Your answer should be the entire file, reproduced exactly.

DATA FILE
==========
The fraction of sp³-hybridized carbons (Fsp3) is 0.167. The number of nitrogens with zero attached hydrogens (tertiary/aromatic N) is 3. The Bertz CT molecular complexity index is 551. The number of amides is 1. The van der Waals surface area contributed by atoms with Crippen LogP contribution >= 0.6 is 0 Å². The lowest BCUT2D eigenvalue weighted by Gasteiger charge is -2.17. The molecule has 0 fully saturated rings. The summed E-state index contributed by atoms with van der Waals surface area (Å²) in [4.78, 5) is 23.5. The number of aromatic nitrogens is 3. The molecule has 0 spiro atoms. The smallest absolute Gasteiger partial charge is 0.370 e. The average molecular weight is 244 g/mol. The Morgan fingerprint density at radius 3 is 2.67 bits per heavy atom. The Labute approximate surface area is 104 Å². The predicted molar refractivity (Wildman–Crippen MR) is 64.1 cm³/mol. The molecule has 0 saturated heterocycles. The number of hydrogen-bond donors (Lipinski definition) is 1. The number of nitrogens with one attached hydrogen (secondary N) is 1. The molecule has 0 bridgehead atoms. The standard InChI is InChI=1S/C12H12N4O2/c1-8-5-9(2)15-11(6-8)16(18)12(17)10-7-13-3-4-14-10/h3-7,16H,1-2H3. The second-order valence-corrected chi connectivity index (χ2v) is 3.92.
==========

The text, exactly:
The fraction of sp³-hybridized carbons (Fsp3) is 0.167. The number of nitrogens with zero attached hydrogens (tertiary/aromatic N) is 3. The Bertz CT molecular complexity index is 551. The number of amides is 1. The van der Waals surface area contributed by atoms with Crippen LogP contribution >= 0.6 is 0 Å². The lowest BCUT2D eigenvalue weighted by Gasteiger charge is -2.17. The molecule has 0 fully saturated rings. The summed E-state index contributed by atoms with van der Waals surface area (Å²) in [4.78, 5) is 23.5. The number of aromatic nitrogens is 3. The molecule has 0 spiro atoms. The smallest absolute Gasteiger partial charge is 0.370 e. The average molecular weight is 244 g/mol. The Morgan fingerprint density at radius 3 is 2.67 bits per heavy atom. The Labute approximate surface area is 104 Å². The predicted molar refractivity (Wildman–Crippen MR) is 64.1 cm³/mol. The molecule has 0 saturated heterocycles. The number of hydrogen-bond donors (Lipinski definition) is 1. The number of nitrogens with one attached hydrogen (secondary N) is 1. The molecule has 0 bridgehead atoms. The standard InChI is InChI=1S/C12H12N4O2/c1-8-5-9(2)15-11(6-8)16(18)12(17)10-7-13-3-4-14-10/h3-7,16H,1-2H3. The second-order valence-corrected chi connectivity index (χ2v) is 3.92.